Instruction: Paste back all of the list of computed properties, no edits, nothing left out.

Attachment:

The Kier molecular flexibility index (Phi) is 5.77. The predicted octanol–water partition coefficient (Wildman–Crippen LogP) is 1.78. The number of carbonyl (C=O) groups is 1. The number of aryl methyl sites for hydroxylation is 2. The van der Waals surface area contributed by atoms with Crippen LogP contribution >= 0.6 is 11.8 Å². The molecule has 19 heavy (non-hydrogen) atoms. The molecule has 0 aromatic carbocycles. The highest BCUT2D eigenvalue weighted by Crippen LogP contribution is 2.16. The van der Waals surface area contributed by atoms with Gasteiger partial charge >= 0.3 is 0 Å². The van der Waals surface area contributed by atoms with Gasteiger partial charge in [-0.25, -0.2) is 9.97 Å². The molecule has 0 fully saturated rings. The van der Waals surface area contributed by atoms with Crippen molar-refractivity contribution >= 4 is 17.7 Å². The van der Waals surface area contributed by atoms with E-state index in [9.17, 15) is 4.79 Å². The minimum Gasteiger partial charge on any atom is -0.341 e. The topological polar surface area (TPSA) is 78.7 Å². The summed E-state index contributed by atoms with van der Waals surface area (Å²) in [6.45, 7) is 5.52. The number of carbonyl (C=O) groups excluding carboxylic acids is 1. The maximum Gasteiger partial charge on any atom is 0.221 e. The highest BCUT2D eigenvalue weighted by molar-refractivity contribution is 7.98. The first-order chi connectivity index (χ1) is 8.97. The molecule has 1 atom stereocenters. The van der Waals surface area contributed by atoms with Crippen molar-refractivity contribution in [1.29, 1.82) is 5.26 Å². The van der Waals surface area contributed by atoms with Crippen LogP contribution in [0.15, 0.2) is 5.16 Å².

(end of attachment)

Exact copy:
The Kier molecular flexibility index (Phi) is 5.77. The predicted octanol–water partition coefficient (Wildman–Crippen LogP) is 1.78. The number of carbonyl (C=O) groups is 1. The number of aryl methyl sites for hydroxylation is 2. The van der Waals surface area contributed by atoms with Crippen LogP contribution >= 0.6 is 11.8 Å². The molecule has 19 heavy (non-hydrogen) atoms. The molecule has 0 aromatic carbocycles. The highest BCUT2D eigenvalue weighted by Crippen LogP contribution is 2.16. The van der Waals surface area contributed by atoms with Gasteiger partial charge >= 0.3 is 0 Å². The van der Waals surface area contributed by atoms with Gasteiger partial charge in [-0.25, -0.2) is 9.97 Å². The molecule has 0 fully saturated rings. The van der Waals surface area contributed by atoms with Crippen molar-refractivity contribution >= 4 is 17.7 Å². The van der Waals surface area contributed by atoms with E-state index in [9.17, 15) is 4.79 Å². The minimum Gasteiger partial charge on any atom is -0.341 e. The topological polar surface area (TPSA) is 78.7 Å². The summed E-state index contributed by atoms with van der Waals surface area (Å²) in [6.45, 7) is 5.52. The number of carbonyl (C=O) groups excluding carboxylic acids is 1. The maximum Gasteiger partial charge on any atom is 0.221 e. The highest BCUT2D eigenvalue weighted by molar-refractivity contribution is 7.98. The first-order chi connectivity index (χ1) is 8.97. The molecule has 1 atom stereocenters. The van der Waals surface area contributed by atoms with Crippen molar-refractivity contribution in [1.29, 1.82) is 5.26 Å². The van der Waals surface area contributed by atoms with Crippen LogP contribution in [0.15, 0.2) is 5.16 Å².